I had the best childhood ever. I rode my bike everywhere, hung out with the kids in the neighborhood, and had loving supportive parents who indulged my every whim. They supported me when I struck out- every time- in baseball. They watched me practice dances in the living room and always gave me a standing ovation. We took road trips across the country in the family station wagon, and while we were driving, they even cracked the windows so that I didn’t have to breathe in their secondhand smoke. Although I know my parents meant well, I don’t think they realized that this didn’t protect me from their smoke. According to a recent study, over one-fifth of nonsmoking children are exposed to secondhand smoke in cars. This smoke exposes them to more than 7,000 chemicals, including hundreds that are toxic and about 70 that can cause cancer. This doesn’t only happen in cars. Secondhand smoke is also being breathed in by non-smoking children in their own homes. I don’t think my parents knew this when I was a child. I’d like to believe that if they did, they wouldn’t have exposed me, their only daughter, to such a dangerous environment.
Truth be told, I have the best parents in the world. But, I also have parents with an addiction to cigarettes. As a child, their smoking never bothered me. I mean, everyone smoked. Yes, my house smelled, and my clothes and hair were always infused with the scent of tobacco. But, wasn’t that just like everyone else?
In elementary school I began to understand the negative impact my parents’ smoking was having on them and on me. Several of my friends’ parents stopped smoking and were beginning to care more about their health. Richard Simmons and Jane Fonda were inspiring our moms to wear leg warmers and head bands. (Luckily for me, my mom never picked up on those embarrassing fashion trends!) Unluckily for me, both of my parents ignored the 80’s health boom. They continued to smoke in our house, in our car, at my dance recitals, the mall, the park… Suddenly my friends were not allowed to stay over because they went home smelling like smoke. I began arming myself with any brochures I could get about the negative effects of smoking. I stole their cigarettes and hid them under my bed. Even as a child, I understood that giving up cigarettes would be difficult.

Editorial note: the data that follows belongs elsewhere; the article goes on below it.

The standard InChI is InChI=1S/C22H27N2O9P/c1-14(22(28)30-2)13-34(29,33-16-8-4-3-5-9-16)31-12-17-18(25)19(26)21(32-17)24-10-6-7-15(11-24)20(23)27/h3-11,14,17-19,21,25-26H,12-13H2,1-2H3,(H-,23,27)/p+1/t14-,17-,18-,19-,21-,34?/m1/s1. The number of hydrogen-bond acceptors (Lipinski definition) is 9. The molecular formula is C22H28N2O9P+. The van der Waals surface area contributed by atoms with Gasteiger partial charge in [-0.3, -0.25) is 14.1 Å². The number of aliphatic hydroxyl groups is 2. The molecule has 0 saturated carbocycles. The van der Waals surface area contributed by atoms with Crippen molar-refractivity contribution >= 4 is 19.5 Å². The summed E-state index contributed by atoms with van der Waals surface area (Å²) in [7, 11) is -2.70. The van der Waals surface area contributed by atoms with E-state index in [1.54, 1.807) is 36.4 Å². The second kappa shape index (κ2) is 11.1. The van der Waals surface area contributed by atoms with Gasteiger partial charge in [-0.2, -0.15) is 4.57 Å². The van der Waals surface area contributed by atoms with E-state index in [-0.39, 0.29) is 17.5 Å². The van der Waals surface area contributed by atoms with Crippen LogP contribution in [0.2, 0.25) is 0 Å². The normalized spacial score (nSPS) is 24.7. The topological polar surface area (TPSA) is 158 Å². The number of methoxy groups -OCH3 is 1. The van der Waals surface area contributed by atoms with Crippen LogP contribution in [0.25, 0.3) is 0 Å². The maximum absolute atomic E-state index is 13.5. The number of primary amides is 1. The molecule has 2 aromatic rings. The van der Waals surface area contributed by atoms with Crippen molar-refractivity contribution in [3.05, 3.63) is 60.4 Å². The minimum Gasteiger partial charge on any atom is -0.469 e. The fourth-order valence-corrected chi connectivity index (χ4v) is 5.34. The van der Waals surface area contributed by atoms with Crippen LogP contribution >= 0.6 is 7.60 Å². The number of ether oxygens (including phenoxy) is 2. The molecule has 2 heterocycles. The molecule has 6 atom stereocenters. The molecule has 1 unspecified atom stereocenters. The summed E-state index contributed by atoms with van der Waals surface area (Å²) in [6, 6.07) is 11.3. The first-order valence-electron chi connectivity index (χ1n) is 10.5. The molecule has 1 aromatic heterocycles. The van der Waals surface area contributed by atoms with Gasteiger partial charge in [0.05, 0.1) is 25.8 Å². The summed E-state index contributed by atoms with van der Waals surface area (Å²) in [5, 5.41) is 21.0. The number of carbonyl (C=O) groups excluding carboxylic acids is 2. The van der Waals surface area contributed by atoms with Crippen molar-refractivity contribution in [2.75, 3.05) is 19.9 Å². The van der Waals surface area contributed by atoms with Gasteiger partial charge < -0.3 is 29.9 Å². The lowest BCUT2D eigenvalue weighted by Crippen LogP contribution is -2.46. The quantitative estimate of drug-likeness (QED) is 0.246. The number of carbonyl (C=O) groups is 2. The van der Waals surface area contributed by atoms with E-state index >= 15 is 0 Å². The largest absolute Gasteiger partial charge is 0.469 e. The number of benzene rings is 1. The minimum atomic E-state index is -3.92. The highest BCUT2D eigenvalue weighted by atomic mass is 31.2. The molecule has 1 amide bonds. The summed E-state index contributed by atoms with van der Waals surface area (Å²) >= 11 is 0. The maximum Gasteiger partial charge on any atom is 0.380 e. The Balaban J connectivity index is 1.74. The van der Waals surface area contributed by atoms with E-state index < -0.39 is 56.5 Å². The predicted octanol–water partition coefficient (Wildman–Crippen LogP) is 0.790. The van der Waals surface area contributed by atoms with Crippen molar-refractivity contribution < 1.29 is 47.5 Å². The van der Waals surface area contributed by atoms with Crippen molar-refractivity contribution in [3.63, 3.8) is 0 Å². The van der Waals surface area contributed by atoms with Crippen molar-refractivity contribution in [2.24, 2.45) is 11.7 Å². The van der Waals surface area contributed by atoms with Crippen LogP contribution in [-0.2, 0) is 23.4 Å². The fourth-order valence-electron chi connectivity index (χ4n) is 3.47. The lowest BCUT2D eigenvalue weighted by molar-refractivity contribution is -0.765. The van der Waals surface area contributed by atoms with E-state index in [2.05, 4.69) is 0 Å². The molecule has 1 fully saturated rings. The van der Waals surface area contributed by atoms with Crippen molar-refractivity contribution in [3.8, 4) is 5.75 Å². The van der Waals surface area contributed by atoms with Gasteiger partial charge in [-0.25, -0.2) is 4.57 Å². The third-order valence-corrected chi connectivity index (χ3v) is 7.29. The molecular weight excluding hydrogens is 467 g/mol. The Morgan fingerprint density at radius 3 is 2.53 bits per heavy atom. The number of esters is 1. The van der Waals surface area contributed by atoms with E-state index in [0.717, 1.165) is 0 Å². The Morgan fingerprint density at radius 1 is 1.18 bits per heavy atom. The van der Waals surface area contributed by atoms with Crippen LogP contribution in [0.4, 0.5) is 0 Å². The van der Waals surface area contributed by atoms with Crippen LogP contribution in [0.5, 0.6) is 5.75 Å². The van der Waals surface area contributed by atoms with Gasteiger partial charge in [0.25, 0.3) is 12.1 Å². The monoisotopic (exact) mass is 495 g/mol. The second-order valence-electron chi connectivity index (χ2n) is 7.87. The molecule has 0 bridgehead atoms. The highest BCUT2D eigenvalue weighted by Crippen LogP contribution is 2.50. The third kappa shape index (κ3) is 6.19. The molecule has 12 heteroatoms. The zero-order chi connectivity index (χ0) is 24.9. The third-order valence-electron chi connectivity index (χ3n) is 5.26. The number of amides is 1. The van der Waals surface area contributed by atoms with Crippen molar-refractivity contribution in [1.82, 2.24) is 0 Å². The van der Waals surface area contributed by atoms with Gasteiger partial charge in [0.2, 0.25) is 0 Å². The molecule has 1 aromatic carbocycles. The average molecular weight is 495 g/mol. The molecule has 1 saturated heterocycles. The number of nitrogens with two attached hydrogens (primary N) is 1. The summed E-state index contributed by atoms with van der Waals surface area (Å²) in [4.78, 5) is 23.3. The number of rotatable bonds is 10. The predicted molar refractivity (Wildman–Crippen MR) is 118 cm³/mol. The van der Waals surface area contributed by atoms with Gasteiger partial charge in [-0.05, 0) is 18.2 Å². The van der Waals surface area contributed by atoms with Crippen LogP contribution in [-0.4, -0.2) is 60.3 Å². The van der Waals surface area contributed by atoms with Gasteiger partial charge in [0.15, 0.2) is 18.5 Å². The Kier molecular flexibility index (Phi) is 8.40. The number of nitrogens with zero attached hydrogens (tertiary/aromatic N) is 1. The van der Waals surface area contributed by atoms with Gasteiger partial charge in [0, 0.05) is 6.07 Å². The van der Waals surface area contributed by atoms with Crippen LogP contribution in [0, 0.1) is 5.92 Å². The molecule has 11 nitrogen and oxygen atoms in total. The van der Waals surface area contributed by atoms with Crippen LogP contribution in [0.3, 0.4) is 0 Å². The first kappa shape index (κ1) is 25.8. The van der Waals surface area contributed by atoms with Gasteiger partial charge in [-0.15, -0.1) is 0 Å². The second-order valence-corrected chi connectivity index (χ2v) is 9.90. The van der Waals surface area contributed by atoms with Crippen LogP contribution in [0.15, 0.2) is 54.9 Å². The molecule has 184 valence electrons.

I am a grown woman now with children of my own, and I am happy to tell you that I have not personally suffered any major health issues directly associated with my parents tobacco addiction (other than multiple ear infections). I’ve been very lucky. According to the Centers for Disease Control and Prevention (CDC), exposure to secondhand smoke can cause more than just ear infections. It is also responsible for severe asthma attacks, respiratory infections, and a greater risk of sudden infant death syndrome (SIDS) in children. In fact, secondhand smoke is responsible for an estimated 150,000–300,000 new cases of bronchitis and pneumonia annually and approximately 7,500–15,000 hospitalizations annually in the United States for children 18 months old and younger. Guess I was luckier than a lot of children who grew up in the same environment.
There are over 45.3 million adult tobacco smokers in the US today. According to a 2010 study by the CDC, 69% of these smokers want to quit. Many of them will succeed. My father has quit. I think he has actually quit 5 different times now. Unfortunately his addiction is still winning.
My parents are still smoking- just not in the house anymore. And not in the hospitals they have been admitted to. Through cancers and debilitating heart disease, one thing has remained the same. My parents are smokers. It is part of who they are, regardless of my persistent pleas, their doctors’ warnings, and the aches and pains they have endured. They are still the best parents in the world, and I love them more than they could ever know. But, I will never let go of the dream of them quitting forever.
I know some of you are reading this and thinking, “Here she goes. Another anti-smoking story…” I guess, if I have to be honest, it is indeed an anti-smoking story. But, if you have children and you smoke, I sincerely hope this story is an addition to the smoking brochures left casually around the house, the stolen cigarettes that are hidden under your child’s bed, and the requests to roll down the car windows.
My name is Tina Thorpe. I'd love to hear your stories of growing up with second hand smoke. Please post your experiences below. Thank you so much for sharing.
Written by Tina Thorpe
Written by Tina Thorpe
- Jefferson County Public Health